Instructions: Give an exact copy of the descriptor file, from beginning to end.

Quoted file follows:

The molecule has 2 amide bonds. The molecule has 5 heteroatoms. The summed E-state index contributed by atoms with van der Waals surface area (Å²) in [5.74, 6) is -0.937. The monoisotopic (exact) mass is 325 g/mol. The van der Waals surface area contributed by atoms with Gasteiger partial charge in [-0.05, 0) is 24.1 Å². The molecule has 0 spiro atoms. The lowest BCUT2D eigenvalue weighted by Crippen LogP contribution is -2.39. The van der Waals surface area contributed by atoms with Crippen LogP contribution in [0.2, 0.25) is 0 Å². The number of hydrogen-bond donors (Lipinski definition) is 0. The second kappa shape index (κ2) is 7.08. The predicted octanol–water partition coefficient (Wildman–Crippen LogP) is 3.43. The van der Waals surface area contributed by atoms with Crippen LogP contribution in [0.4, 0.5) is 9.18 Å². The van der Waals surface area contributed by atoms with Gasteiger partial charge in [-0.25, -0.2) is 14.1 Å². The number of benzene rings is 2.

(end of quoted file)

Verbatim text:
The molecule has 2 amide bonds. The molecule has 5 heteroatoms. The summed E-state index contributed by atoms with van der Waals surface area (Å²) in [5.74, 6) is -0.937. The monoisotopic (exact) mass is 325 g/mol. The van der Waals surface area contributed by atoms with Gasteiger partial charge in [-0.05, 0) is 24.1 Å². The molecule has 0 spiro atoms. The lowest BCUT2D eigenvalue weighted by Crippen LogP contribution is -2.39. The van der Waals surface area contributed by atoms with Crippen LogP contribution in [0.2, 0.25) is 0 Å². The number of hydrogen-bond donors (Lipinski definition) is 0. The second kappa shape index (κ2) is 7.08. The predicted octanol–water partition coefficient (Wildman–Crippen LogP) is 3.43. The van der Waals surface area contributed by atoms with Crippen LogP contribution in [0.4, 0.5) is 9.18 Å². The van der Waals surface area contributed by atoms with Gasteiger partial charge in [-0.25, -0.2) is 14.1 Å². The number of benzene rings is 2.